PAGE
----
- Folic acid is an essential
micronutrient during pregnancy
- Deficiency of folic acid can cause
neural tube defects
- Folic acid food fortification has
reduced the rates of congenital heart defects by 11 percent
Folic acid is
one of the B vitamins (B9) also known as folate. Folic acid plays a crucial
role in the brain function, mental and emotional
health. Folic acid fortified foods can reduce the rates of congenital heart defects,
says a new study.
Folic acid is an essential nutrient for women before and
. Women are recommended to take folic acid at least 1 month before becoming pregnant. An adult woman needs 400mcg of
folic acid a day. A pregnant woman needs 600mcg of folic acid per day to
prevent neural birth defects.
‘Folic acid food fortification in cereals, flours and pasta helped lower the overall rates of congenital heart defects (narrowing of aorta and ventricular septal defects) by 11 percent.’
examined the effect of folic acid fortified food on the subtype of congenital
heart disease. "Our study was based on the Canadian experience before and
after food fortification was made mandatory in 1998," said K.S. Joseph,
M.D., Ph.D., the study's senior author and professor in the partment of
Obstetrics and Gynecology and the School of Population and Public Health at the
University of British Columbia in Vancouver, Canada.
analyzed the data from nearly 6 million Canadian births from 1990 to 2011.
Factors such as maternal age, pregnancy complications, multiple births (twins,
triplets), prenatal diagnosis and pregnancy terminations were controlled. The
researchers found that folic acid food fortification reduced the overall
rates of congenital heart disease by 11 percent.
Effects of Folic Acid in Congenital Heart Defects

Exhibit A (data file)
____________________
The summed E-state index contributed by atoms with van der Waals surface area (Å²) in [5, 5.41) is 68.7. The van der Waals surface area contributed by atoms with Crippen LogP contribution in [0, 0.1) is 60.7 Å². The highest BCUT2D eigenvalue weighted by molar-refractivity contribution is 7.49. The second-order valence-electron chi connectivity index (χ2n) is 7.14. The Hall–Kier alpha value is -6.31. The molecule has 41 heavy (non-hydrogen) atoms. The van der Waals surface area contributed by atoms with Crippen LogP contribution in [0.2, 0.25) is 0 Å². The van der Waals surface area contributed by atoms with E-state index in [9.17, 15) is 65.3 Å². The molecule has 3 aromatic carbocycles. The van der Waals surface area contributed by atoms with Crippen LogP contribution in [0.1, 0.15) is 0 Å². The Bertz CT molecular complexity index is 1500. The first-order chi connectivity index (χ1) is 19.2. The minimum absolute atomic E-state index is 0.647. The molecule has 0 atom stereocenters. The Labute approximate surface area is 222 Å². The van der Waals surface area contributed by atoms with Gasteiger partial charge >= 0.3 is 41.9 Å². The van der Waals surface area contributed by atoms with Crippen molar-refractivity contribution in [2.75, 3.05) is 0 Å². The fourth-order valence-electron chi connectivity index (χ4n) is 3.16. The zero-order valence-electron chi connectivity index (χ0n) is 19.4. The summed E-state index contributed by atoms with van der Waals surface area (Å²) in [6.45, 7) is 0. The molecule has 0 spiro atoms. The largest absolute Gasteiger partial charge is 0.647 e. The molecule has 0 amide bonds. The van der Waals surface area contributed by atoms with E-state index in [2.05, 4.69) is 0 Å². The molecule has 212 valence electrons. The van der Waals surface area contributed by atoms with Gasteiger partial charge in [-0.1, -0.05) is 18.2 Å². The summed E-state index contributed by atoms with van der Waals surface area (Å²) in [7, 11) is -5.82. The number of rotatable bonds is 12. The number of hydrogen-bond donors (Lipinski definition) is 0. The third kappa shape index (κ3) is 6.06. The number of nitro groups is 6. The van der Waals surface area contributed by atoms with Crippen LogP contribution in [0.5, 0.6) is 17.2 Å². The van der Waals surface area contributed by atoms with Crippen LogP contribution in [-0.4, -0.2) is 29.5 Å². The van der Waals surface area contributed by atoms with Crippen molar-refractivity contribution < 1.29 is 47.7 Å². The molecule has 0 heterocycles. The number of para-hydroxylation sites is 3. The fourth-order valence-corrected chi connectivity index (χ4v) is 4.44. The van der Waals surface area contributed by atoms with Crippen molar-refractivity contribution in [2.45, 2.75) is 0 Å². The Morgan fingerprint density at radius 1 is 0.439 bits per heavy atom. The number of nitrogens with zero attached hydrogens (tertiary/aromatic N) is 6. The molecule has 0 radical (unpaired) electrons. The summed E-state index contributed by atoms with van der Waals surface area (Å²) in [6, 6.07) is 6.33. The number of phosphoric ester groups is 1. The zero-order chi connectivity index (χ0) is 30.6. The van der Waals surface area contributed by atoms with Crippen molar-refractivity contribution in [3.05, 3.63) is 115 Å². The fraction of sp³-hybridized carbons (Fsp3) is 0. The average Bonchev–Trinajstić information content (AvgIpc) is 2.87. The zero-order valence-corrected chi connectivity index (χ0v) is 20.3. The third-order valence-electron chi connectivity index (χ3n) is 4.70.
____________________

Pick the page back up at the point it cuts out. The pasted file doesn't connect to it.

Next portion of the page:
1. Folic acid reduced the rates of conotruncal
or severe heart outflow tract abnormalities by 27%
2. Coarctation of the aorta (CoA)
, also called aortic narrowing was reduced by 23%
3. Atrial and ventricular septal defects (ASD or VSD)
- holes in the wall separating heart chambers was reduced by 15%
were no changes in the chromosomally associated defects (abnormality in the
number of chromosomes). In 1998, the Canadian government made it mandatory to
fortify all types of flours, pasta and cornmeal with folic acid to prevent
neural tube defects. The researchers said that the findings of the study apply
to the US population as well. "Folic acid food
fortification was implemented at the same time in the US as Canada because of
the North American Fair Trade Agreement of 1994," said Joseph.
The research is
published in the American Heart Association's journal Circulation
who do not get adequate folic acid are more likely to have children with birth
. Women should take
folic acid supplements before and during pregnancy to prevent the risk of birth
defects. Folic acid promotes rapid growth and cell division during pregnancy. Folic acid deficiency
causes neural tube defects such as cleft palate, brain damage and spina bifida
(abnormality of the spine and spinal cord). Some of the dietary sources of
folic acid are kale, spinach, orange juice, dark green leafy vegetables,
avocado, salmon, and milk. But, dietary sources alone do not meet the
daily requirement of folic acid.
"Women who are
likely to get pregnant should take folic acid supplements before getting
pregnant as they may not necessarily receive adequate folate from diet alone,"
are the most common types of
birth defects. About 40,000 babies are born with congenital heart defects per
year in the United States. The most common type of congenital heart disease is
a ventricular septal defect.
published in the Nature Reviews of Neuroscience
women who take folic acid supplements before pregnancy and during the first
trimester reduced the risk fo neural tube defects in infants by 75 percent.
Other studies have shown that folic acid may also prevent miscarriage and lower
the risk of autism.
- Folic acid fortified food linked to decline in
congenital heart defects - (http://www.eurekalert.org/emb_releases/2016-08/aha-faf082416.php)
- Neural tube defects and folate: case far from
closed - (http://www.ncbi.nlm.nih.gov/pmc/articles/PMC2970514/#)